ment of foreclosure entered in the
yled cause, in the Circuit Court of
County, Florida, I will sell the prop-
te in Wakulla County, Florida, de-
s
NCE AT A ST. JOE PAPER COM-
MONUMENT MARKING THE
WEST CORNER OF SECTION 15,
HIP 3 SOUTH, RANGE 1 WEST,
A COUNTY, FLORIDA, AND RUN
SOUTH 89 DEGREES 08 MIN-
0 SECONDS EAST (BEARING
ALONG THE SECTION LINE
FEET TO AN OLD CONCRETE
ENT FOR A POINT OF BEGIN-
ROM SAID POINT OF BEGIN-
ONTINUE SOUTH 89 DEGREES
TES 50 SECONDS EAST ALONG
CTION LINE 414.83 FEET TO A
E0TOEDMEGNRUEMEESN51 IENNUCTEESRUN
S WEST 210.0 FEET TO A CON-
MONUMENT, THENCE RUN
89 DEGREES 08 MINUTES 50
DS WEST 409.17 FEET TO A
ETE MONUMENT, THENCE RUN
00 DEGREES 41 MINUTES 31
DS WEST 210.08 FEET TO THE
OF BEGINNING IN SECTION 15,
HIP 3 SOUTH, RANGE 1 WEST.
sale, to the highest bidder, for
the front door of the Wakulla
temporary courthouse, 322
le Road, Crawfordville, Florida at
m., on October 28, 2010. Any per-
ing an interest in the surplus from
, other than the property owner,
a claim within 60 days after the

BRENTX. THURMOND
CLERKOFTHbCVRNUIMECTCUARF
AS DEPUTY CLERK
(Seal, Wakulla County Clerk
of the Circuit Court)
September 16, 23, 2010


1BR/ 1BA h So h
ouse on pc oppy
River, furnished $550/mo., 1st,
last + deposit. Revell Realty.
850-962-2212.


2oBWR akBu a$85(WmontM is r
.
Waters Rd. Available Now! Call
850-545-8755.
2BR/2BA, in Alligator Point
w/water access, 2-car carport '
A/C, all appliances, very private.
Pets o.k Call Portia '
952-688-7822, 952-465-5501.

Crawfordville, clean large 2BR/2
Full Bath duplex, $675 per
month. Call Linda at 926-0283 -

Great for single person!
1 B R/1 BA, located in Beech-
wood/Shadeville area on 2.5
acres. $500/mo. Call Jack at
850-228-5591

Mashes Sands Rd. 2BR/2BA on
the bay. Furnished or unfur-
nished, recently remodeled. No
smoking or pets. Deposit and
applic at lon req uired .
706-845-7626,706-302-6003.

Shell Point waterfront cottage,
1BR/1BA, huge great-room,
sunset view. $675/month. Call
850-570-5712, 850-926-3808.

YEARLY LEASE
OfaWfOrdville, FL
located on Shadeville Rd.
Private 3-yr.old custom home on 15
acres. 2BR/2BA, office or 3rd
bedroom, gated access, 15 minuteS
10 Tallahassee, 10 minutes to the
coast, 1 mile to Wakulla River. High
hilly ground, paved road access, 2
pastures, 3-yr. old 4 stall center isle
barn with toilet, shower, wash area,
tack room, storage room, sitting area
ch d th kle
por ri ing ring wi sprin r
system. Also 2 fenced dog yards and
a 12X14 shed. $1,750/monthly.
Contact by phone 850-570-4517.

560 Land for Sale

0
2-acre lot for sale near new
Shadeville School, corner of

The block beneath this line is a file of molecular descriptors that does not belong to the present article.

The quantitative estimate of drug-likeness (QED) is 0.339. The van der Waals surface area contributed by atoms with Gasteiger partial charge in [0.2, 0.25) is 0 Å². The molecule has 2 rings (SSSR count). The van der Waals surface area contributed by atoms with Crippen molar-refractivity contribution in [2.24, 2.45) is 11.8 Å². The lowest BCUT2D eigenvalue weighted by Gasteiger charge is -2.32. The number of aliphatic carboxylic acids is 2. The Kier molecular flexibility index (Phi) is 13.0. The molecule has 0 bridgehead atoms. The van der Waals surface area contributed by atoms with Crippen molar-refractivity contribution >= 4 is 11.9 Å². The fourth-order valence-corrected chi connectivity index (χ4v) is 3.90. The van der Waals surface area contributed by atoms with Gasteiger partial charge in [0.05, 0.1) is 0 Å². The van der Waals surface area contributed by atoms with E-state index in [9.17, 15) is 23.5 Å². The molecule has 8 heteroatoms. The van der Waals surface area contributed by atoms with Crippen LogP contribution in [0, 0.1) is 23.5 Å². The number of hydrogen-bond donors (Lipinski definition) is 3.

Steel Court and Spring Creek
Hw (city water). Owner financ-
Ing.
850-556-1178

5 acres in Smith Creek, hunters
deli ht. $39K. Re II Realt
g ve y.
850-962-2212.

Owner financing!! Land for sale,
Jane Drive, near golf course and
middle school. Acre tracts and
large tracts. Call 850-899-3020

Sopchoppy River vacant land, .9
acre with boat ramp. $79K (will
trade). Call Revell Realty
850-962-2212

Sopchoppy River, beautifully
I d d 3 $79Kan scape + acres, .
Revell Realty, 850-962-2212.

Two acres zoned residential
North of Crawfordville on H.R.
Linzey Rd. $38,995.00. Call
850-510-4869 or 850-933-4955
565 Mobile Homes for
Ren

3BR/2BA D/W on 5 acres. Nice[
3 miles from Woodville
$780/mo., first, last and security.
Call 850-574-4354.
3BR/2BA DW, $600/mo., plus
security deposit. Also: 2BR/1 BA
$450/mo., plus security deposit.
For more info call 850-491-1200,
850-766-0170.

3BR/2BA MH on 27 Kay Street
near Lake Ellen. $700/month,
plus deposit Call 850-556-1962.
3BR/2BA renovated SW/MH on
5 wooded acres. no deed re-
strictions. Open kitchen/family
room w/gas fireplace. Lg
16'X24' screened-porch, Lg car-
port for boat or RV. "A" rated
schools. No pets or smoking.
$650/each:: 1st/Iast/sec.
850-926-6766.

3BR/2BA, DW/MH, Merwyn Dr.
near Lake Ellen. $695/month,
+deposit, lease/purchase-option
available. Central-Air/Heat,
fenced yard, tiled-in kitchen,
$1000FF August's rent.
850-212-5650.
Nice Mobile Home for Rent in
Sopchopy. 3BR/2BA, Large
Yard, Deck. $650/Month. No
smoking or pets. Call Revell Re-
ality 850-962-2212.
Nice Mobile Home for Rent or
Sell 3BR/2BA, Large Yard/Deck
$650.00/Month. First Months

itPlu961)ep it. CallORwyell
962-1967.



Selling '


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RENTALS


SEASONAL Snug Harbor Townhome available for
fenI al $1.500 week, 2-week nia> iniuni schedule in

any given nionih. Coniniunily pool, docks on deep-
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NOTICE OF SALE

n oCPEa tif nS V ryTHuAdgm ts
Foreclosure entered in the above-captioned
nCo y j rope djlo .
towit:


IN THE CIRCUIT COURT IN THEINTECRUTOTH2D


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CASE NO. 2009-CA-421


CASE #:2010-CA-000053
Division:
BAC Home Loans Servicing, L.P. f/k/a
CountrywideHomeLoansServicing, L.P.,
Plaintiff,
vs.
James Joseph Giglio a/k/a James J. Giglio;
Mortgage Electronic Registration Systems,
Inc., as a Nominee for Countrywide Home
Loans, Inc.; Knight & Dwyer, LLC; Unknown
Parties in Possession #1; Unknown Parties
in Possession #1; Unknown Parties in Pos-
session #2; If living, and all Unknown Par-
ties claiming by, through, under and against
tkhne %eb d Drefalivdan th osai7Ct
known Parties may claim an interest as
Spouse, Heirs, Devisees, Grantees, or
Other Claimants
Defendantss.
NOTICE OF ACTION FORECLOSURE